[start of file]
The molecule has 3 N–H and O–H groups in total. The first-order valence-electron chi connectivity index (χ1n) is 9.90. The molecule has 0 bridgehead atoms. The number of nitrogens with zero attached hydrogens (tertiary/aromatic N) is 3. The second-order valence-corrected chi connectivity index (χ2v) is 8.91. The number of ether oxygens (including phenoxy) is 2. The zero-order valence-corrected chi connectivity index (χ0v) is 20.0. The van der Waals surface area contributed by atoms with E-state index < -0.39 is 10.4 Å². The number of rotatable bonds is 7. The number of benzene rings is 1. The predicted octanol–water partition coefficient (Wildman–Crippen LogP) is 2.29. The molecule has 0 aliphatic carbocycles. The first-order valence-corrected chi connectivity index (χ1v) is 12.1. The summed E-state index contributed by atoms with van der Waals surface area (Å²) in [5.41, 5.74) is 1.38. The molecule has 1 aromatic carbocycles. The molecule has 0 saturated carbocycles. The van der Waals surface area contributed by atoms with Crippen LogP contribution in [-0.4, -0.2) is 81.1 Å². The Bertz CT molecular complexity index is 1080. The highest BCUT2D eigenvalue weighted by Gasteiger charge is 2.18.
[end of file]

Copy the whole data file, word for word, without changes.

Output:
The molecule has 3 N–H and O–H groups in total. The first-order valence-electron chi connectivity index (χ1n) is 9.90. The molecule has 0 bridgehead atoms. The number of nitrogens with zero attached hydrogens (tertiary/aromatic N) is 3. The second-order valence-corrected chi connectivity index (χ2v) is 8.91. The number of ether oxygens (including phenoxy) is 2. The zero-order valence-corrected chi connectivity index (χ0v) is 20.0. The van der Waals surface area contributed by atoms with E-state index < -0.39 is 10.4 Å². The number of rotatable bonds is 7. The number of benzene rings is 1. The predicted octanol–water partition coefficient (Wildman–Crippen LogP) is 2.29. The molecule has 0 aliphatic carbocycles. The first-order valence-corrected chi connectivity index (χ1v) is 12.1. The summed E-state index contributed by atoms with van der Waals surface area (Å²) in [5.41, 5.74) is 1.38. The molecule has 1 aromatic carbocycles. The molecule has 0 saturated carbocycles. The van der Waals surface area contributed by atoms with Crippen LogP contribution in [-0.4, -0.2) is 81.1 Å². The Bertz CT molecular complexity index is 1080. The highest BCUT2D eigenvalue weighted by Gasteiger charge is 2.18.